Jump to content


  • Content count

  • Joined

  • Last visited

About LibreTraining

  • Rank

Recent Profile Visitors

The recent visitors block is disabled and is not being shown to other users.

  1. @Passorolle It sounds like what you are looking for is Old Style figures. These figures match the x-height of the text and do not break the visual flow like the Lining figures. In most general purpose fonts the Lining figures are the usual default. Some fonts include the Old Style figures as an OpenType feature. When that is available APub will display Figure Style in the Typography dialog which will enable you to easily change your figures. Apparently the font you are using does not have Old Style figures available. Some fonts designed specifically for text will have the Old Style figures as the default. For example Vollkorn (FOSS) does this. It includes both Lining vs. Old Style, and Proportional vs. Tabular. It's free, give it a try.
  2. LibreTraining

    Crash by loading font

    How many fonts do you have installed?
  3. LibreTraining

    Glyph Browser

    I am using Windows 7 x64.
  4. Regarding use cases ... This is very helpful for many different uses: Business users compiling a monthly report from many different depts/locations Newsletters collecting articles from many different authors Books with different chapters being written and/or edited by different people Etc., etc., etc ... Word has the ability to restrict which styles may be used in a document. So when you have multiple contributors you set them up with a document template. That along with a little instruction can make it easy to import multiple Word docs with little fixing required. Because styles allowed in the Word doc correspond directly with the target publication (in InDesign) the text is imported with no need for any mapping of styles. Have not tried this yet with APub.
  5. LibreTraining

    Glyph Browser

    I can see that "italic" character in the All list. It is Glyph 213.
  6. This is because LibreOffice on Windows is using the old Styling Groups like it is done in Word. This is the typical Regular/Italics/Bold/BoldItalics (R/I/B/BI) groups used in older applications. More modern applications like APub, InDesign, QuarkXPress, etc. use the Typographical Family and Sub-Family. More modern font families have entered the name metadata in the fonts to properly handle both ways. Alegreya Sans is constructed to work properly in both older and newer modern applications. In LibreOffice on Windows there is a styling group for the Regular font. So you select the regular font from the font list, and then apply the Italic and Bold buttons to get the other fonts. So the Regular Italic, Bold, and BoldItalic fonts do not appear in the main font list. They do appear in the Character font list which is similar to Typographical Family. Note that this works differently in LibreOffice on Linux or Mac. They have their own issues. Below is a printed image of my Alegreya Sans tests on LibreOffice on Windows. It looks good. Some other font families do not.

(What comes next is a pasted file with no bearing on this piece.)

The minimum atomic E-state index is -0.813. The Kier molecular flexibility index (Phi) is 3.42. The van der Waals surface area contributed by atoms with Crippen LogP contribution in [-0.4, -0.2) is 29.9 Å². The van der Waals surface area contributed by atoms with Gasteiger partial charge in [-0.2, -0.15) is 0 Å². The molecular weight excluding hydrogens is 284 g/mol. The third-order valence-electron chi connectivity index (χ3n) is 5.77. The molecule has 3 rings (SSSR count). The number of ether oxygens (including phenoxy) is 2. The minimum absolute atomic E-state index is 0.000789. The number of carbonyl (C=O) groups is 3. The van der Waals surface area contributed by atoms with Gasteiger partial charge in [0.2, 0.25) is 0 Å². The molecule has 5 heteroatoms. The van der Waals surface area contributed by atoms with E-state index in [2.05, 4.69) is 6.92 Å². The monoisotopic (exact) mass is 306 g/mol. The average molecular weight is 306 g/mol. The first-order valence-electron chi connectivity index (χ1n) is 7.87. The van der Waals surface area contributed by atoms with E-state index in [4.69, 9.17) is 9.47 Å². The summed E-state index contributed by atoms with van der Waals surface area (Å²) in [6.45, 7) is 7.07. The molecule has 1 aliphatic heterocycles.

7. Update on problems with the above mentioned Interstate fonts ... The fonts were as suspected quite a mess in the naming metadata. Missing name fields, wrong name field settings, wrong weight settings, wrong width settings. Fixed fonts work properly in APub in my tests. So the issues do not appear to be an APub issue.
  8. LibreTraining

    PDF font problem

    It looks like there may be some hidden characters in the text. How was this text placed? What is the source? Does this still happen if you first paste the text into a text editor to remove any formatting, and then paste into the APub document?
  9. LibreTraining

    PDF font problem

    What font are you using? Does it still happen with a different font?
  10. Some of the Interstate font collections floating around out there are a real mess inside the files. Some are older TTF fonts. Some are OTF-TT fonts. Some are converted Type1 fonts. All of them I have looked at have severe naming issues. Even the newer Font Bureau versions I have looked at are just a mess. Be happy to look at yours and tell you why they are not working. Send me a PM with a link. Can probably fix them for you. Like I said I have versions that are TTF, OTF, T1, names Interstate, InterstatePlus, GLInterstate, etc. All pretty much a mess by modern standards. FOSS alternatives: Overpass, Route 159 - have tested both families in LibreOffice (LO). Both have minor name issues which affect LO on Windows, but should work properly in APub. Commercial alternative: Expressway (some weird issues, but not the newest fonts)